It all could have turned out so much worse…and I am eternally grateful for being taught, so many valuable lessons so early on in life, because had I not been, an innocent man could have been taken away from his own family.  Had I not listened to the voice planted in my head, I have no idea how could I have lived with myself or how much blame my father would have carried all the days of his own life.

The thought of all that COULD have happened that night, thankfully, is shuttered by the more pleasant reality of what DID happen…especially the colorful list of words I screamed at John that night.

Looking back I understand how tragic things may have turned out, but the most important thing that it confirms for me is the need to make sure that we, those who choose to defend ourselves, get as much training as we possibly can. It’s not enough that we know when to squeeze the trigger, is knowing when NOT to.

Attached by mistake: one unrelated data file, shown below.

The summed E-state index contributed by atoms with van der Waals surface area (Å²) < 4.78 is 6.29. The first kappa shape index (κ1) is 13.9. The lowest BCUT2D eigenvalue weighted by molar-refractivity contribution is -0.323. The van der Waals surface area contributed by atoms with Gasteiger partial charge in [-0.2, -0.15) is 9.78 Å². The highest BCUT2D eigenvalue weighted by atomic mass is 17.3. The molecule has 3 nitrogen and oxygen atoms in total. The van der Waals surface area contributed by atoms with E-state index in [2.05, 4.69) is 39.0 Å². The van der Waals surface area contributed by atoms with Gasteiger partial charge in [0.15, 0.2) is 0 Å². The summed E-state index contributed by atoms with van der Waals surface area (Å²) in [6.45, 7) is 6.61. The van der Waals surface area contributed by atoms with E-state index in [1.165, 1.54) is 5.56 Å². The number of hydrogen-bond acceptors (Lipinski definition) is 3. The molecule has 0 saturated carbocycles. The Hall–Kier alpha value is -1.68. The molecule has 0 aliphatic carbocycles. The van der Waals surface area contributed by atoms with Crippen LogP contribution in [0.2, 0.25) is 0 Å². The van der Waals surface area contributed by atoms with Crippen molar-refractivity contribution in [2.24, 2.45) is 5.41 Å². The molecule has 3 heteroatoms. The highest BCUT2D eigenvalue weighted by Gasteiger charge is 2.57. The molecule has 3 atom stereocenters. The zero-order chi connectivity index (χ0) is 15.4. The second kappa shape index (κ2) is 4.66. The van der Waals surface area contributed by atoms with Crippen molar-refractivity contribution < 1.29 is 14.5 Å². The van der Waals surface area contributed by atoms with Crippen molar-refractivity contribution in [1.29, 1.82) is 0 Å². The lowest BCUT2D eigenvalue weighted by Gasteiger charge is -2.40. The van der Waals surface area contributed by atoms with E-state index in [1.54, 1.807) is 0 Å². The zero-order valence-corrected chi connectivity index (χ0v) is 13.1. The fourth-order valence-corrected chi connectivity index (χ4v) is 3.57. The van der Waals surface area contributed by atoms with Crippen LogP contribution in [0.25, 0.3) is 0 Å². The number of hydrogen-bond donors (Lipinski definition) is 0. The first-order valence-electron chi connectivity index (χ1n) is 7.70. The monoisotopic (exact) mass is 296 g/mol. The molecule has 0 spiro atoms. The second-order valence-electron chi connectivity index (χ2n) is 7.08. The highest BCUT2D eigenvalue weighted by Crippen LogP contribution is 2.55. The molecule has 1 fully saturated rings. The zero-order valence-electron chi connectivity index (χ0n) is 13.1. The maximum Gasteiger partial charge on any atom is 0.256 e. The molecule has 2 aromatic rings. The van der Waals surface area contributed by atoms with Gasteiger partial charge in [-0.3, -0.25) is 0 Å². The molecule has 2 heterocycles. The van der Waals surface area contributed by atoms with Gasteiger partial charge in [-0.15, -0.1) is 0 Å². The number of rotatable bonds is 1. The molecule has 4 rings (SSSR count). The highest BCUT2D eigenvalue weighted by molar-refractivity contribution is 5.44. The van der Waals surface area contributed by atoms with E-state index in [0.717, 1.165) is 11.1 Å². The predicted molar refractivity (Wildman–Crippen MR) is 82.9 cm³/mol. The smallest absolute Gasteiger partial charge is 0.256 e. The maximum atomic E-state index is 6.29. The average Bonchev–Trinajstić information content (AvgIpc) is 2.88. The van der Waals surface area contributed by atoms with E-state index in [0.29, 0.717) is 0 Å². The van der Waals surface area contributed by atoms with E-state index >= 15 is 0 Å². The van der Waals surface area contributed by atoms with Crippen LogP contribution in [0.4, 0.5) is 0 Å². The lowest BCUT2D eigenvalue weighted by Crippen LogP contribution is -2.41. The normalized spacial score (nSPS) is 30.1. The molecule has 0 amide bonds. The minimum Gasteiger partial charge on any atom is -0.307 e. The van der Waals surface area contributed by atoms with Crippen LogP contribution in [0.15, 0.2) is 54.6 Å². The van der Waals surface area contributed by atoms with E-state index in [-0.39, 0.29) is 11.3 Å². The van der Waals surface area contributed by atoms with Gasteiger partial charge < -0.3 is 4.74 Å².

That sound you hear at 3 a.m might not always be a violent threat…it may not be any threat at all.

That bump in the night could be a million things that are all perfectly innocuous and harmless….and the LAST thing you want to do is live with the knowledge that you could have, or should have Learned To Be Still.

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3 thoughts on “Learn to be still.

  1. Michael Marshall
    Michael Marshall

    What an incredible story and such a valuable lesson. Sometimes we all need to remember to “be still”.

    As we work to defend our right to self-protection we have to remember that our rights come with a tremendous responsibility to know when it is prudent to take another course of action. Thank you for this valuable lesson.

  2. Floid Barnes

    Thank you for a good story, with a great lesson… well done….

Comments are closed.